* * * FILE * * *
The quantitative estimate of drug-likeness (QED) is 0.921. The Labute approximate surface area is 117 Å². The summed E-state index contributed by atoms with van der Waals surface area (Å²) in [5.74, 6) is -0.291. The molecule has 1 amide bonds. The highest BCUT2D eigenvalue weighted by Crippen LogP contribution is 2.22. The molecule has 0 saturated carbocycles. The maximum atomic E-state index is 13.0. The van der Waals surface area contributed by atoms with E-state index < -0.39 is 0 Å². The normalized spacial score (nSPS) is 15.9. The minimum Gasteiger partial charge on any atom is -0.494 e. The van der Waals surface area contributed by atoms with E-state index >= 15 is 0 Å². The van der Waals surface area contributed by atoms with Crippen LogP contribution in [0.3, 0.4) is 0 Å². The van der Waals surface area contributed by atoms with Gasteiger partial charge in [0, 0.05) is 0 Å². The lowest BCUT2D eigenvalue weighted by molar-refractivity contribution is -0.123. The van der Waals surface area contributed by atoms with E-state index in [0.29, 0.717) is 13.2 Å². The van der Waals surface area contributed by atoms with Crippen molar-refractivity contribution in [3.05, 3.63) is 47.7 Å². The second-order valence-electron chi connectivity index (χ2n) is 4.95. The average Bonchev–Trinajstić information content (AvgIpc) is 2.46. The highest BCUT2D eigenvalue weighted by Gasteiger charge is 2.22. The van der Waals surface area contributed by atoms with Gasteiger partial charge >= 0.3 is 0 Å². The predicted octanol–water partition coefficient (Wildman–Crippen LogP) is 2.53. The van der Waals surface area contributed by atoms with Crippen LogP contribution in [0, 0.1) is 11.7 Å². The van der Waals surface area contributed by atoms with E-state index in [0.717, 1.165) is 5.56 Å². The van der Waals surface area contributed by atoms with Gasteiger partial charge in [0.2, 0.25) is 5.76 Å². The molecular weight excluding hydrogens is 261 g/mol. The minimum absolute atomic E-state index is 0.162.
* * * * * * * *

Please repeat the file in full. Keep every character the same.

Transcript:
The quantitative estimate of drug-likeness (QED) is 0.921. The Labute approximate surface area is 117 Å². The summed E-state index contributed by atoms with van der Waals surface area (Å²) in [5.74, 6) is -0.291. The molecule has 1 amide bonds. The highest BCUT2D eigenvalue weighted by Crippen LogP contribution is 2.22. The molecule has 0 saturated carbocycles. The maximum atomic E-state index is 13.0. The van der Waals surface area contributed by atoms with E-state index < -0.39 is 0 Å². The normalized spacial score (nSPS) is 15.9. The minimum Gasteiger partial charge on any atom is -0.494 e. The van der Waals surface area contributed by atoms with E-state index >= 15 is 0 Å². The van der Waals surface area contributed by atoms with Crippen LogP contribution in [0.3, 0.4) is 0 Å². The van der Waals surface area contributed by atoms with Gasteiger partial charge in [0, 0.05) is 0 Å². The lowest BCUT2D eigenvalue weighted by molar-refractivity contribution is -0.123. The van der Waals surface area contributed by atoms with E-state index in [0.29, 0.717) is 13.2 Å². The van der Waals surface area contributed by atoms with Crippen molar-refractivity contribution in [3.05, 3.63) is 47.7 Å². The second-order valence-electron chi connectivity index (χ2n) is 4.95. The average Bonchev–Trinajstić information content (AvgIpc) is 2.46. The highest BCUT2D eigenvalue weighted by Gasteiger charge is 2.22. The van der Waals surface area contributed by atoms with Gasteiger partial charge >= 0.3 is 0 Å². The predicted octanol–water partition coefficient (Wildman–Crippen LogP) is 2.53. The van der Waals surface area contributed by atoms with Crippen LogP contribution in [0, 0.1) is 11.7 Å². The van der Waals surface area contributed by atoms with E-state index in [0.717, 1.165) is 5.56 Å². The van der Waals surface area contributed by atoms with Gasteiger partial charge in [0.2, 0.25) is 5.76 Å². The molecular weight excluding hydrogens is 261 g/mol. The minimum absolute atomic E-state index is 0.162.